Hepatitis is inflammation of the liver , which is usually caused by viruses or the use of medications. The symptoms of hepatitis can appear a few days after contact with the virus and manifest themselves through the yellowish color on the skin and the white part of the eyes and its treatment depends on what caused the disease.
There are several types of hepatitis, but the most common in Brazil are hepatitis A, B and C that can usually be cured with the appropriate medication.
The symptoms of hepatitis may vary slightly depending on the type of virus involved, but they usually manifest in the acute stage of hepatitis, through:
- Headache and general malaise;
- Abdominal pain and swelling;
- Yellowish color on the skin and in the white part of the eyes;
- Dark urine, color of Coca-Cola;
- Light stools, like putty;
- Nausea, vomiting and weight loss without apparent cause.
Hepatitis B usually has no symptoms and progresses slowly . In the few cases that show symptoms, these can be fever, yellowish color in the skin and eyes and malaise, and 95% of the time the cure for hepatitis B can be achieved, although there are cases of chronic hepatitis B.
The diagnosis of hepatitis can be made by observing the patient and confirming the diagnosis through a blood test that assesses the presence of the hepatitis virus in the body (anti-HAV, HBV and HCV). Eventually hepatitis can also be discovered through abdominal ultrasound.
Causes of hepatitis
The causes of hepatitis can involve contamination with viruses, bacteria or parasites, and in Brazil, hepatitis A, B and C viruses are the main responsible for hepatitis cases in the country. Thus, the causes of inflammation in the liver can be:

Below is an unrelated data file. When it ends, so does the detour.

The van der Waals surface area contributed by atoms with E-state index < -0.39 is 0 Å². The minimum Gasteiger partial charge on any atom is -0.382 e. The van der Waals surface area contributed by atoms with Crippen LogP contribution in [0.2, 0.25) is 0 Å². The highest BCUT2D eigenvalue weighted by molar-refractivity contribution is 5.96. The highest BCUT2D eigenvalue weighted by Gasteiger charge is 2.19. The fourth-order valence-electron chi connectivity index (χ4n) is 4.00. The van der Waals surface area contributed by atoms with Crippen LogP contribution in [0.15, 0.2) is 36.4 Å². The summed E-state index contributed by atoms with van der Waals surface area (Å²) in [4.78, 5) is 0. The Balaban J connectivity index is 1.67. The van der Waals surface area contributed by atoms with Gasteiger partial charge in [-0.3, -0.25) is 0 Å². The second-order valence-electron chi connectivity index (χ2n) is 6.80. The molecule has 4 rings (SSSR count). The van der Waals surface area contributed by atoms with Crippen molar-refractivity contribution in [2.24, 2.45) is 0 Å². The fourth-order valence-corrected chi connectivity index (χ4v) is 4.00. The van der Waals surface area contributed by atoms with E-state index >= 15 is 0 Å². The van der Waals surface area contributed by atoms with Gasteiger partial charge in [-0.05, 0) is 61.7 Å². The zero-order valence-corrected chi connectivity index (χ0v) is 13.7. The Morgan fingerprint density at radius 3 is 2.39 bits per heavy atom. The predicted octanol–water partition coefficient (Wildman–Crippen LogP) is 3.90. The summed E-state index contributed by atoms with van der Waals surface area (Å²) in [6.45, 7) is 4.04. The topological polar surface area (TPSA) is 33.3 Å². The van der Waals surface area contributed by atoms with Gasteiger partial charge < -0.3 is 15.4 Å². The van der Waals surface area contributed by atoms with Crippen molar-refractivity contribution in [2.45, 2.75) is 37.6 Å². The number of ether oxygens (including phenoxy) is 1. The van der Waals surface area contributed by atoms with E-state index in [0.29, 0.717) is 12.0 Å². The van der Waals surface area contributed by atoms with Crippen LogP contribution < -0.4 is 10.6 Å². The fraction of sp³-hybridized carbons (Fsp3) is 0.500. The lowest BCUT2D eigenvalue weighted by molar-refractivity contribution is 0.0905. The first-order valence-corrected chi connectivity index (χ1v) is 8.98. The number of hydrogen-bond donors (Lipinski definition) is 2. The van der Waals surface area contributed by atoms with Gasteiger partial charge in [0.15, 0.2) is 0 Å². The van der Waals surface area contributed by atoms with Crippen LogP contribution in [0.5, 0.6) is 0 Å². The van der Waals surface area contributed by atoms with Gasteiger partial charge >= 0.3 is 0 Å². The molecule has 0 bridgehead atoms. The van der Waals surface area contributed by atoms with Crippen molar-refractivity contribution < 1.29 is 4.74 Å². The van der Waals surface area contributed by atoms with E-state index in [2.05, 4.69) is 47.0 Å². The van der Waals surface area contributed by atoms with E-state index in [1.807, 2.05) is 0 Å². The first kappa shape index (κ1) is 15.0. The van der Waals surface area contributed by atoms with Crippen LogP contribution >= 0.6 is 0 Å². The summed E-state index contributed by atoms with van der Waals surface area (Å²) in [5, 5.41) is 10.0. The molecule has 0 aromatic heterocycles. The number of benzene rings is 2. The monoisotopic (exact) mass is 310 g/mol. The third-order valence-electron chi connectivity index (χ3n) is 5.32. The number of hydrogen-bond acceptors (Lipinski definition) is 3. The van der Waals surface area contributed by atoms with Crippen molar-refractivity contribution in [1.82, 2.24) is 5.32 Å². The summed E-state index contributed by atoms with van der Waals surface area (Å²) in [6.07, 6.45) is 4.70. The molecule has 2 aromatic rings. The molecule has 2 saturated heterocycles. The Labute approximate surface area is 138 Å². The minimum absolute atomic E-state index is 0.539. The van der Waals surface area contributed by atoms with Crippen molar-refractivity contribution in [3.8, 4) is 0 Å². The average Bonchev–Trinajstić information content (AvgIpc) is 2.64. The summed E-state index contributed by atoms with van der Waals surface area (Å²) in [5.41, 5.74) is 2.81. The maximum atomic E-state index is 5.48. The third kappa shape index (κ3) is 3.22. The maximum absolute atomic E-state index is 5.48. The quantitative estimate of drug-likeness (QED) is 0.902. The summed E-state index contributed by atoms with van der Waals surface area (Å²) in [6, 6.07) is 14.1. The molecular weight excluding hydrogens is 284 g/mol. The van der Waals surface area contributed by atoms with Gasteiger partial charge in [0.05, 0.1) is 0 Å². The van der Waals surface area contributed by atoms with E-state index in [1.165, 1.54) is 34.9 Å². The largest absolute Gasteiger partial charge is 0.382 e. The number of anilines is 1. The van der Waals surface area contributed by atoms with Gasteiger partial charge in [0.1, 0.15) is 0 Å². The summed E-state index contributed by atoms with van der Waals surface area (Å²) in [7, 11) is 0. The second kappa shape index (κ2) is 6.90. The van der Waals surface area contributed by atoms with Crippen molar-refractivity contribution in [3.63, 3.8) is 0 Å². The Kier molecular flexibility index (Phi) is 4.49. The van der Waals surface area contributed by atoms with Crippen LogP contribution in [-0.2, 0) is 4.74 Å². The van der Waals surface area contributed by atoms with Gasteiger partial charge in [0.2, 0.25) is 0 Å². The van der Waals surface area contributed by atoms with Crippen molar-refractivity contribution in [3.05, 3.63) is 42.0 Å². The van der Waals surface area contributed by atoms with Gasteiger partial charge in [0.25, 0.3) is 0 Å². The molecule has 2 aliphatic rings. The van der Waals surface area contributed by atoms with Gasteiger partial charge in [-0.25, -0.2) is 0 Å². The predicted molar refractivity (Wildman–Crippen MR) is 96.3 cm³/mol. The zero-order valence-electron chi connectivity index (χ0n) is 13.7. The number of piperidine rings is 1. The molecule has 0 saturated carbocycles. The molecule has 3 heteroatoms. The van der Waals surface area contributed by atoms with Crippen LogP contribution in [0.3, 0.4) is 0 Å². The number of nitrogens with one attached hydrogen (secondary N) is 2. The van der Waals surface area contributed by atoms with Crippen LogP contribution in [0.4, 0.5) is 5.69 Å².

- Infection with hepatitis A, B, C, D, E, G virus; bacteria or parasites that cause hepatitis;
- Excessive consumption of alcoholic beverages and
- Ingestion of poisonous mushroom.
Hepatitis can also occur due to some diseases such as Lupus, Sjogren’s Syndrome, cystic fibrosis, inflammatory bowel disease, hemolytic anemia, rheumatoid arthritis, scleroderma or glomerulonephritis.
Hepatitis transmission can occur through oral-fecal contact or through contact with contaminated blood. Some forms of contamination with hepatitis are:
- Sharing syringes;
- Relationship without a condom;
- Consume contaminated food or water;
- Contact with urine or feces of the infected individual.
Other less common forms of contamination are blood transfusion before 1990, and from mother to child through normal delivery, when prenatal care has not been performed properly.
Regarding the prevention of hepatitis, it is recommended to take vaccines against hepatitis A and hepatitis B, use condoms in all sexual relations, do not share syringes and adopt hygiene measures as always washing your hands after going to the bathroom and before eating. In addition, it is important to be cautious when performing piercings or tattoos requiring new or properly sterilized materials.
Treatment for hepatitis can be done only with rest, good nutrition and hydration. However, in some cases the doctor may prescribe the use of medications such as Interferon, lamivudine, adefovir, dipivoxil and entecavir.
Hepatitis medications can cause side effects such as irritability, headache, insomnia and fever , which is why many patients abandon treatment, without the doctor’s knowledge, compromising the cure of hepatitis. Although these are unpleasant symptoms, they are more frequent at the beginning of treatment and tend to decrease with the use of analgesics, antidepressants or anti-inflammatory drugs.
Treatment time can vary between 6 to 11 months, depending on the type of hepatitis and the patient’s immune response. Throughout the treatment, care should be taken to prefer easily digestible foods, and it is recommended to follow a diet to treat hepatitis.
Hepatitis has a cure
Hepatitis can be cured most of the time , but in some cases, when the individual is not properly treated or does not respect the doctor’s instructions, the disease can generate complications and be more difficult to cure, leading to death.
More severe cases may require hospitalization to control the disease because chronic hepatitis increases the risk of developing cirrhosis and cirrhosis increases the risk of liver cancer. Other complications of hepatitis include hepatitis B virus glomerulus-nephritis and hepatitis C virus cryoglobulinemia.